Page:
“Atinary’s SDLabs works similarly,” Tribukait elaborates. SDLabs uses sequential learning strategies,” a machine learning framework combining Bayesian optimization and active learning, adaptable to various algorithms. In less than two hours of onboarding, scientists can deploy Atinary’s machine learning technology in their existing workflows.

(Photo Credit: Cherubic Ventures)

SDLabs guides the experiment, solving multi-parameter and multi-objective optimization problems, analyzing data, and making AI-driven experimental decisions. Crucially, SDLabs explores unconventional and uncharted research directions. It not only boosts productivity but also accelerates the discovery of new materials and molecules, significantly reducing the number of experiments required to reach global optima and costs. Ultimately, it leads to new knowledge and enables new technologies, optimizing experimental processes and speeding up product launches.

The team behind Atinary’s innovative platform is a diverse group of highly skilled professionals. Atinary’s platform was created from scratch by a multidisciplinary team of 16 experts, spanning AI & ML engineering, chemistry, biochemistry, molecular biology, physics, software engineering, DevOps, and data science. The team’s cross-disciplinary expertise has been key to developing a platform with the potential to transform R&D across industries. Atinary’s innovative approach is bolstered by its distinguished Business and Scientific Advisory Boards, featuring leading figures in supercomputing, AI & ML, computer science, chemistry, entrepreneurship, and industry leadership. With this strong foundation, Atinary is set to revolutionize the application of AI in various scientific fields.

SDLabs is offered using a standard software-as-a-service (SaaS) B2B business model, initially targeting industries like pharmaceuticals, biotechnology, and chemicals. Its users have already run 100,000 experiments on SDLabs. Atinary has deployed its technology with notable organizations including Takeda, Japan’s largest pharmaceutical company, DSM-Firmenich, MIT, ETH Zurich and IBM Research, among many others. An MIT Soft Materials Lab professor noted that tasks that would have taken two years were completed in a week with SDLabs.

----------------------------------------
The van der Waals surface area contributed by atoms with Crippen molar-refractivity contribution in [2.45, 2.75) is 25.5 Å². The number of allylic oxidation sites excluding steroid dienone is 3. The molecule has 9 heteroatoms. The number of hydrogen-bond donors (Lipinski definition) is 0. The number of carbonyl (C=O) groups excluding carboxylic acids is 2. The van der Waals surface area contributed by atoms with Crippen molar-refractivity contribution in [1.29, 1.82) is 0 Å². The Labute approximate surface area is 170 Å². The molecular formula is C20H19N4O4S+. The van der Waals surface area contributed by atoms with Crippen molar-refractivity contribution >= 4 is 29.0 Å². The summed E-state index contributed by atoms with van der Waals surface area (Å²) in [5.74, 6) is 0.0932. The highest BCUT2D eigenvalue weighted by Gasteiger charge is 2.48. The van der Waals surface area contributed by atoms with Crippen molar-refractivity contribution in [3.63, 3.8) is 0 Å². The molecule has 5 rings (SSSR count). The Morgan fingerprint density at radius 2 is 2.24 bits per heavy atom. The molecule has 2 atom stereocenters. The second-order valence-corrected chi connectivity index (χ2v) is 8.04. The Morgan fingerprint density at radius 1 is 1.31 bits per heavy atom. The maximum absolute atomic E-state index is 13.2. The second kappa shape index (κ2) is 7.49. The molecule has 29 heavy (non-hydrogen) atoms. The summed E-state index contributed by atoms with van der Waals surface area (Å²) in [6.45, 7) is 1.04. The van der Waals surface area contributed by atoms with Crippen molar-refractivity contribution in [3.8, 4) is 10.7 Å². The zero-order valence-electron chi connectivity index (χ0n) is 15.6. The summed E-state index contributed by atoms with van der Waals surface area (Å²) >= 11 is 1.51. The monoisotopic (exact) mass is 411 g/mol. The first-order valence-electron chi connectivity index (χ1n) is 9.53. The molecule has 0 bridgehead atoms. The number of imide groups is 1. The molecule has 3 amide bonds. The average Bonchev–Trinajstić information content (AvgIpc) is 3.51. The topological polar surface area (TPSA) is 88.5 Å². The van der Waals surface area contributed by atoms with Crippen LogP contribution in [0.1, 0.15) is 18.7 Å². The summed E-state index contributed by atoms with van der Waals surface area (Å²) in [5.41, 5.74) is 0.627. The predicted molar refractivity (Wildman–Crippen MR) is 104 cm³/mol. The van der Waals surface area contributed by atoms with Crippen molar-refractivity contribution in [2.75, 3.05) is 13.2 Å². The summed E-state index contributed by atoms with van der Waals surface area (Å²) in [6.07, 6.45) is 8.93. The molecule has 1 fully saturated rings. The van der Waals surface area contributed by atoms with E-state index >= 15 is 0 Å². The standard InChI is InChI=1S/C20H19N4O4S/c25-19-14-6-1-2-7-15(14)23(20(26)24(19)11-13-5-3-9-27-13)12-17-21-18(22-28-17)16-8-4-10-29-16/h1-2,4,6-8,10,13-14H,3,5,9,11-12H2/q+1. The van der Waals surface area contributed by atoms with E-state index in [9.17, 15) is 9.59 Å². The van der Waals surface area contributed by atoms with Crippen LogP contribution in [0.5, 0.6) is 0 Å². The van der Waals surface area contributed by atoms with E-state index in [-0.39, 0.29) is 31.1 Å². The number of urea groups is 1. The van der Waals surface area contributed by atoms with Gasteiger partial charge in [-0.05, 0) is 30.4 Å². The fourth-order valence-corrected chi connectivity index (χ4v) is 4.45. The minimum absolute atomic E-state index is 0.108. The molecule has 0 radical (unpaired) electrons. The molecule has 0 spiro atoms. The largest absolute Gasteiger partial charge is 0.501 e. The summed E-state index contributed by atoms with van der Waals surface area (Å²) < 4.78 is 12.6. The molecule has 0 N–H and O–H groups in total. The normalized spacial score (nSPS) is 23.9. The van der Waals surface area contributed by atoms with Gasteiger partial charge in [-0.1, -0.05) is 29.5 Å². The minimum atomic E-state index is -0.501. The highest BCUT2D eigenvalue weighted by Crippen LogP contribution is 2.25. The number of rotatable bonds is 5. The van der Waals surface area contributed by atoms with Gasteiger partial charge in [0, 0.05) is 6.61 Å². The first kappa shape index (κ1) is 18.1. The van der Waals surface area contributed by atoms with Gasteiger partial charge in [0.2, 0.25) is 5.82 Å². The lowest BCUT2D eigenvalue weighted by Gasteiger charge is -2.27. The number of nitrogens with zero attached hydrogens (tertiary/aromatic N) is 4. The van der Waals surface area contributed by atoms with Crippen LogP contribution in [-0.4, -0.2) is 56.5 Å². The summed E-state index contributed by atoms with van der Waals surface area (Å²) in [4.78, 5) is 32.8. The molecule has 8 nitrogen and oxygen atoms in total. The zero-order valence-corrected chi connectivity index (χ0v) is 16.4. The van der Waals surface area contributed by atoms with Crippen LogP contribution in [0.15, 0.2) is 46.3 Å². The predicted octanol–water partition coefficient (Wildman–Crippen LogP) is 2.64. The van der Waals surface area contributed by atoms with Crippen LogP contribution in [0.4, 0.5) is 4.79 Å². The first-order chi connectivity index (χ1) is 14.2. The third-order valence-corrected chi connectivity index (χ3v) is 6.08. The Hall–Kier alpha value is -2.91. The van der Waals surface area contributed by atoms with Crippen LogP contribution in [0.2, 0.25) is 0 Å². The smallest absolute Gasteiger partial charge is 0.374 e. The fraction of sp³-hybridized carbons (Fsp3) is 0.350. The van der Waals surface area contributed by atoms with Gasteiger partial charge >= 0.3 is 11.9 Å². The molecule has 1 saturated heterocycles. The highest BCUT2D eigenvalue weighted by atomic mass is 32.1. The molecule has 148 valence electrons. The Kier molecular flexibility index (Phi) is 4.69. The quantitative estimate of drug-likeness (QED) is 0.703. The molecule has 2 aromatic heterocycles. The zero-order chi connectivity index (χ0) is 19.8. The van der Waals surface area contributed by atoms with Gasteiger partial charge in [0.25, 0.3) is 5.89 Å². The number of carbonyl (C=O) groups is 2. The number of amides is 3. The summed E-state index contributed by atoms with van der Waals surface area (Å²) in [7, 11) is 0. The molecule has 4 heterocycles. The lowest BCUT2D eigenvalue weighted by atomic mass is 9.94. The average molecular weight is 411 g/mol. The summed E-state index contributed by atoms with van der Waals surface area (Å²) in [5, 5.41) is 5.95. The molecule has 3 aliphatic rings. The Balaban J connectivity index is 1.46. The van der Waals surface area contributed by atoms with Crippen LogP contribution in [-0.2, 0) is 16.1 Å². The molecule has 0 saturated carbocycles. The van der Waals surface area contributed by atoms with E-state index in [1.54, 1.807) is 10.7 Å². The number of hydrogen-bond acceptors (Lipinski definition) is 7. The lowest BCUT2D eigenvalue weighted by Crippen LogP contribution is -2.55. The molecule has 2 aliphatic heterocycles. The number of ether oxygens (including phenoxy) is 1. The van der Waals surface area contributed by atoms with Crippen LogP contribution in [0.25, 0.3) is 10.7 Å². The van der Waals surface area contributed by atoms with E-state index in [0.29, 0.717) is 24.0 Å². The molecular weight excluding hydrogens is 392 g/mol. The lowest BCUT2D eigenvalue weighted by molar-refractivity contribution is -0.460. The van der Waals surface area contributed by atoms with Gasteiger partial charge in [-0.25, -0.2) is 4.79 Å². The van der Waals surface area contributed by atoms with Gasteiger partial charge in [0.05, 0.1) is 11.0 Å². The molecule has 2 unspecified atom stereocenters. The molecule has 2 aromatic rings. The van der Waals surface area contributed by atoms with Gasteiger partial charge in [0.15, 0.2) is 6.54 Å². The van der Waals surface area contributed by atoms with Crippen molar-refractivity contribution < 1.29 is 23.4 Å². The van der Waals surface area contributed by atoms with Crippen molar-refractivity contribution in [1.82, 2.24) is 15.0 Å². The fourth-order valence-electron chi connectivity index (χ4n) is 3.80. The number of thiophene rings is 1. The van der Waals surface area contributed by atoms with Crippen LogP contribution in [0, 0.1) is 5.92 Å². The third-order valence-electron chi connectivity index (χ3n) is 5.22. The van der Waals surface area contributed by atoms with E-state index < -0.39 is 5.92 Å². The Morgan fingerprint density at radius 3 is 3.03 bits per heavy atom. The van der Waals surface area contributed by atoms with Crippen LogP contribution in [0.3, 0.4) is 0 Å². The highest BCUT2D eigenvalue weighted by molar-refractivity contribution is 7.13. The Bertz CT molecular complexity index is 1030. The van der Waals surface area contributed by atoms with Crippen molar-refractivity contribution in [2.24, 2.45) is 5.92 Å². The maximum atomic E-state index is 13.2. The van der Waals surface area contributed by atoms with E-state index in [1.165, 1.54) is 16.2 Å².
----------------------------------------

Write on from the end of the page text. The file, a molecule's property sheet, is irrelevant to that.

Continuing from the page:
Speeding Up R&D: SDLabs as the Scientist’s Time Machine

SDLabs is like the AI in self-driving cars that helps with navigation, observation, and decision-making. However, Tribukait emphasizes, “We’re not replacing the driver; scientists still hold the steering wheel. The algorithms make predictions and drive the process, they learn from the experimental data produced by the scientists on the bench, or by robots, or by computers in the case of simulations, and make the data-driven decisions on the next iterations to run. SDLabs also builds the data libraries and offers data analytics tools that shed light on the AI decisions and on the results.”

Beyond accelerating R&D with AI, Tribukait and Roch are driven by their love for nature. Tribukait shares emotionally, “Both Roch and I are nature enthusiasts—I love the sea, and he loves the mountains.” We can accelerate the solutions to critical challenges, including pollution and climate change, by developing new high-performance materials and catalysts that reduce the use of harmful chemicals and waste. Atinary hopes SDLabs can be a “time machine” that not only speeds up R&D but also lessens the environmental impact.

“Going back to the joke about searching for car keys, with Atinary’s no-code AI platform, scientists won’t have to fumble in the dark. AI will guide the research, screening the chemical space efficiently and uncovering possibilities they never imagined,” Tribukait says. The vision is to change how R&D is done and democratize the access to AI-driven experimentation. “We believe that AI will revolutionize R&D across all industries.”

This article has been contributed to AsiaTechDaily.